Violence as a public health problem: an ecological study of 169 countries.
Wolf A., Gray R., Fazel S.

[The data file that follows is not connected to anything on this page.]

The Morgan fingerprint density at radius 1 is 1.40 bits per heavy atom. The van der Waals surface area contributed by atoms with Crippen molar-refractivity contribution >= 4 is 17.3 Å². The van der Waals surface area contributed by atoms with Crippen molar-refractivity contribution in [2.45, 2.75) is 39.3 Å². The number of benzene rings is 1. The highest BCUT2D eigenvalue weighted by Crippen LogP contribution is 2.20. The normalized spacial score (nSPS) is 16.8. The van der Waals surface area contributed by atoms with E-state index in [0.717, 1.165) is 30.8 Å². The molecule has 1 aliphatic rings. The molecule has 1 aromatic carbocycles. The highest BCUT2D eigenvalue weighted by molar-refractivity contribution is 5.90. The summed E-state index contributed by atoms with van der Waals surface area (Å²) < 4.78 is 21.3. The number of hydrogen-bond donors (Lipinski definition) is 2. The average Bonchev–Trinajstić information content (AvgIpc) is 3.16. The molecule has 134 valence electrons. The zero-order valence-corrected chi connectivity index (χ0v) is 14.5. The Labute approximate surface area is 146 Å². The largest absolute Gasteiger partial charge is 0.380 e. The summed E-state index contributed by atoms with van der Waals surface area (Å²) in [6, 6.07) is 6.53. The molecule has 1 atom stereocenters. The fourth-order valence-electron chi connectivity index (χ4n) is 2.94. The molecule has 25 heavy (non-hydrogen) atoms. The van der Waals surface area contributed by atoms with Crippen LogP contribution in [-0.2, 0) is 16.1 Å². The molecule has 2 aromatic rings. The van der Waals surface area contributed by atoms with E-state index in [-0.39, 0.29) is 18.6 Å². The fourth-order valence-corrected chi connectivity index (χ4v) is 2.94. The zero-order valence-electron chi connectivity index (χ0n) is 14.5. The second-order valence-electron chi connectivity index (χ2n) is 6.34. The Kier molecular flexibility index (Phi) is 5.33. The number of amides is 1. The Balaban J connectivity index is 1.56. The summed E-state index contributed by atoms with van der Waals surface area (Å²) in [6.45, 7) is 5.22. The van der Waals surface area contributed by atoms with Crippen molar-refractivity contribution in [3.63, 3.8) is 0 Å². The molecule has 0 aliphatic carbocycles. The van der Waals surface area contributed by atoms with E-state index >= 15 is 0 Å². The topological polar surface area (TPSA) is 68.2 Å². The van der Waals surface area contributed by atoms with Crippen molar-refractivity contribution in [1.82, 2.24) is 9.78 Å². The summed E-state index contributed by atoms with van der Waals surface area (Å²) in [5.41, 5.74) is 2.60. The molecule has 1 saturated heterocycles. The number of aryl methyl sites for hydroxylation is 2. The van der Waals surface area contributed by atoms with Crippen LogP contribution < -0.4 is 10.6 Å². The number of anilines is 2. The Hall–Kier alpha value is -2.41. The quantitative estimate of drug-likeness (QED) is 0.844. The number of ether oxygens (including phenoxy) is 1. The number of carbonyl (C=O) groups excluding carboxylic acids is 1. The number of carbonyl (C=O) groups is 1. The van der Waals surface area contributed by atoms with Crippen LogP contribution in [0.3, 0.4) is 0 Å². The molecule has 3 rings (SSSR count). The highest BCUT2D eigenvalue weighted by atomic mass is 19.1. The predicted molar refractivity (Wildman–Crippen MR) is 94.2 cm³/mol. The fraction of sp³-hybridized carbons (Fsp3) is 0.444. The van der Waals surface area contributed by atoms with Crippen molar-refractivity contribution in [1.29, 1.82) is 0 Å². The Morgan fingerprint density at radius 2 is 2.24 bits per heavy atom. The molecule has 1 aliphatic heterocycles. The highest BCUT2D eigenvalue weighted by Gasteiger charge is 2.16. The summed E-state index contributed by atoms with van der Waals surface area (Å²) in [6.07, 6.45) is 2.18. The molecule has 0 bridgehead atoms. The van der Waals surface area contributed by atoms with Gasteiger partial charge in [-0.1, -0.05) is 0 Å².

Individual level risk factors for violence have been widely studied, but little is known about country-level determinants, particularly in low and middle-income countries. We hypothesized that income inequality, through its detrimental effects on social cohesion, would be related to an increase in violence worldwide, and in low and middle-income countries in particular. We examined country-level associations of violence with socio-economic and health-related factors, using crime statistics from the United Nations Office on Drugs and Crime, and indicators from the Human Development Report published by the United Nations Development Programme. Using regression models, we measured relationships between country-level factors (age, education, measures of income, health expenditure, and alcohol consumption) and four violent outcomes (including measures of violence-related mortality and morbidity) in up to 169 countries. We stratified our analyses comparing high with low and middle-income countries, and analysed longitudinal data on homicide and income inequality in high-income countries. In low and middle-income countries, income inequality was related to homicide, robbery, and self-reported assault (all p's < 0.05). In high-income countries, urbanicity was significantly associated with official assault (p = 0.002, β = 0.716) and robbery (p = 0.011, β = 0.587) rates; income inequality was related to homicide (p = 0.006, β = 0.670) and self-reported assault (p = 0.020, β = 0.563), and longitudinally with homicide (p = 0.021). Worldwide, alcohol consumption was associated with self-reported assault rates (p < 0.001, β = 0.369) suggesting public policy interventions reducing alcohol consumption may contribute to reducing violence rates. Our main finding was that income inequality was related to violence in low and middle-income countries. Public health should advocate for global action to moderate income inequality to reduce the global health burden of violence.